The U.S. Air Force learned to code—and saved the Pentagon millions“We don’t want to be anybody’s outsource app development organization forever,” says Keith Salisbury, the vice president responsible for Pivotal’s work with the federal government. “We want our clients to understand what we do and how we do it, and most importantly, why we do it. We don’t want to teach them to fish. We want to teach them to be fishing guides.” About—-like what we tried a few months back Itty bitty sites are contained entirely within their own link. (Including this one!) This means they’re… ?Portable – you don’t need a server to host them ?Private – nothing is sent to–or stored on–this server ?Easy to share as a link or QR code When Jean-Paul Sartre Had a Bad Mescaline Trip and Then Hallucinated, for Years, That He Was Being Followed by Crabs | Open Culture The crabs followed him “all the time,” he said, “I mean they followed me in the streets, into class.”
As you may have seen here before VA passed a bill saying universities can’t have student email visible without written consent from the student. We had a legacy site that had student emails as part of the title structure for the posts. We had stuff titled stuff like This is firstname.lastname@example.org post or This is email@example.com. We want to remove a chunk so it’s not an obvious email any longer. The following function cleans up our two different email patterns so that the titles no longer include emails. It does this by tying a custom function to a WordPress filter. The first thing we do is get the post type. In this case we just want a custom post type we named profile. $type = get_post_type( get_the_ID( ) ); should get us that variable. Next, we’re defining the things we’d like to find in the title. $find = array(‘@mymail.vcu.edu’, ‘@vcu.edu’); – this is letting us look for multiple items and it could be many more than two. Now our if loop only runs if the $type equals ‘profile’ otherwise it just passes the $title variable right back unharmed. If it is a profile custom post type, it uses PHP’s built in str_replace function to look for the things we defined in $find, replaces them with our second variable (” in […]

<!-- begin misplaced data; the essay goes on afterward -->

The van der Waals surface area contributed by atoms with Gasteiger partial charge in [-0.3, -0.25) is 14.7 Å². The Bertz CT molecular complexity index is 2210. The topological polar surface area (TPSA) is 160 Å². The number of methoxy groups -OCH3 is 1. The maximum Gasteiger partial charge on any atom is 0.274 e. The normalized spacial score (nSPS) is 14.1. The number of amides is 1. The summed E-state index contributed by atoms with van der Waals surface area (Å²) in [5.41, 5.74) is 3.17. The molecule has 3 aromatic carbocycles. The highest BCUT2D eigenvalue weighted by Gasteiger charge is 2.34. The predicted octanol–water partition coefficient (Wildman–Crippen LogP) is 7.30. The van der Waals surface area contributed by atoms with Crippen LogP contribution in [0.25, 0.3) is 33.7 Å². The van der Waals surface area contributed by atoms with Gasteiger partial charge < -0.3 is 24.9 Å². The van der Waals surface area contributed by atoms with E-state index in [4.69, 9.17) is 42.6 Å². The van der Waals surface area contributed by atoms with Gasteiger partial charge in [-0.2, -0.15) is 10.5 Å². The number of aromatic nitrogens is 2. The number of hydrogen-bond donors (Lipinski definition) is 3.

We’re on our way to building an interesting knitting of sites for our Environmental Studies program. Imagine a tiered connection of syndication that moves from student portfolio sites at the base through courses in the middle and up to the program at the top. It’s a pyramid of aggregation where the metadata can be added at each level. I feel like I’ve sketched this out before but, if so, I can’t find it. It doesn’t hurt to do it again anyway. So this is the basic idea. Students can build the kind of portfolios they want rather than highly constrained artifices that focus more on serving the program. Now the visual design and structure can be what the student wants. The only thing that needs to be consistent is the categories and tags used to indicate how that piece of content fits into the program/course. As long as a post is associated with an assignment1 or competency then it can be pulled elsewhere for consistent display, association with a particular course, etc. At a basic level, this structure provides a pretty frictionless workflow to have assignments bubble up to the program-level that are great examples of the kind of work your students can/will do. This is PR for potential students. Used properly helps build consistency in expectations between faculty. It […]